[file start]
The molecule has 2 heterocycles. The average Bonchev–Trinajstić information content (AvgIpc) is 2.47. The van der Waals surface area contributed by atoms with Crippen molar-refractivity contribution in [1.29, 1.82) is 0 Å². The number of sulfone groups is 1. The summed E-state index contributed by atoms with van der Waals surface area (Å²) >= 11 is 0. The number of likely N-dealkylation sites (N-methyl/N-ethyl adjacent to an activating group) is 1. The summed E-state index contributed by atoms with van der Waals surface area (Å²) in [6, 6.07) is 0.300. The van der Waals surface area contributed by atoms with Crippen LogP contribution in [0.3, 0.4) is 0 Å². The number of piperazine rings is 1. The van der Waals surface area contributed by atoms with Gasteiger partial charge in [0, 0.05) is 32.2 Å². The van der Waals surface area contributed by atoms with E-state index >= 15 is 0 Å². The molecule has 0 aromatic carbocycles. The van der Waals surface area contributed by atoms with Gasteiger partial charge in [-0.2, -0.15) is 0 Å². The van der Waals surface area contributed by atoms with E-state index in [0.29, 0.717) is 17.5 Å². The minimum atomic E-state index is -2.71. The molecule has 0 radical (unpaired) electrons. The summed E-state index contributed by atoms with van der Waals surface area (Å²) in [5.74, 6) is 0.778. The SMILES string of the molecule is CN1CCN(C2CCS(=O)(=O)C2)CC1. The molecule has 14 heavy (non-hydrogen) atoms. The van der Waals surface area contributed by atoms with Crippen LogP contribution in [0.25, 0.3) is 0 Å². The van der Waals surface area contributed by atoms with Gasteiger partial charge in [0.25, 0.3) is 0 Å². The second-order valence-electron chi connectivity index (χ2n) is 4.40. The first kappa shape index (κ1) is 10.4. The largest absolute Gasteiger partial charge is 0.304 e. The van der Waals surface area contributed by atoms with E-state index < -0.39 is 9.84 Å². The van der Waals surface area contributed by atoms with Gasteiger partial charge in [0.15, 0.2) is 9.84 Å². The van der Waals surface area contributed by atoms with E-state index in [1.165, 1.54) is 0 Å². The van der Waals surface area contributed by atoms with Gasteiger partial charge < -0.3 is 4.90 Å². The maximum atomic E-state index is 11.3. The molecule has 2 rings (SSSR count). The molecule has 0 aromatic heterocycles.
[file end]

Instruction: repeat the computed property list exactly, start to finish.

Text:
The molecule has 2 heterocycles. The average Bonchev–Trinajstić information content (AvgIpc) is 2.47. The van der Waals surface area contributed by atoms with Crippen molar-refractivity contribution in [1.29, 1.82) is 0 Å². The number of sulfone groups is 1. The summed E-state index contributed by atoms with van der Waals surface area (Å²) >= 11 is 0. The number of likely N-dealkylation sites (N-methyl/N-ethyl adjacent to an activating group) is 1. The summed E-state index contributed by atoms with van der Waals surface area (Å²) in [6, 6.07) is 0.300. The van der Waals surface area contributed by atoms with Crippen LogP contribution in [0.3, 0.4) is 0 Å². The number of piperazine rings is 1. The van der Waals surface area contributed by atoms with Gasteiger partial charge in [0, 0.05) is 32.2 Å². The van der Waals surface area contributed by atoms with E-state index >= 15 is 0 Å². The molecule has 0 aromatic carbocycles. The van der Waals surface area contributed by atoms with Gasteiger partial charge in [-0.2, -0.15) is 0 Å². The van der Waals surface area contributed by atoms with E-state index in [0.29, 0.717) is 17.5 Å². The minimum atomic E-state index is -2.71. The molecule has 0 radical (unpaired) electrons. The summed E-state index contributed by atoms with van der Waals surface area (Å²) in [5.74, 6) is 0.778. The SMILES string of the molecule is CN1CCN(C2CCS(=O)(=O)C2)CC1. The molecule has 14 heavy (non-hydrogen) atoms. The van der Waals surface area contributed by atoms with Crippen LogP contribution in [0.25, 0.3) is 0 Å². The van der Waals surface area contributed by atoms with Gasteiger partial charge in [0.25, 0.3) is 0 Å². The second-order valence-electron chi connectivity index (χ2n) is 4.40. The first kappa shape index (κ1) is 10.4. The largest absolute Gasteiger partial charge is 0.304 e. The van der Waals surface area contributed by atoms with E-state index < -0.39 is 9.84 Å². The van der Waals surface area contributed by atoms with Gasteiger partial charge in [0.15, 0.2) is 9.84 Å². The van der Waals surface area contributed by atoms with E-state index in [1.165, 1.54) is 0 Å². The van der Waals surface area contributed by atoms with Gasteiger partial charge < -0.3 is 4.90 Å². The maximum atomic E-state index is 11.3. The molecule has 2 rings (SSSR count). The molecule has 0 aromatic heterocycles.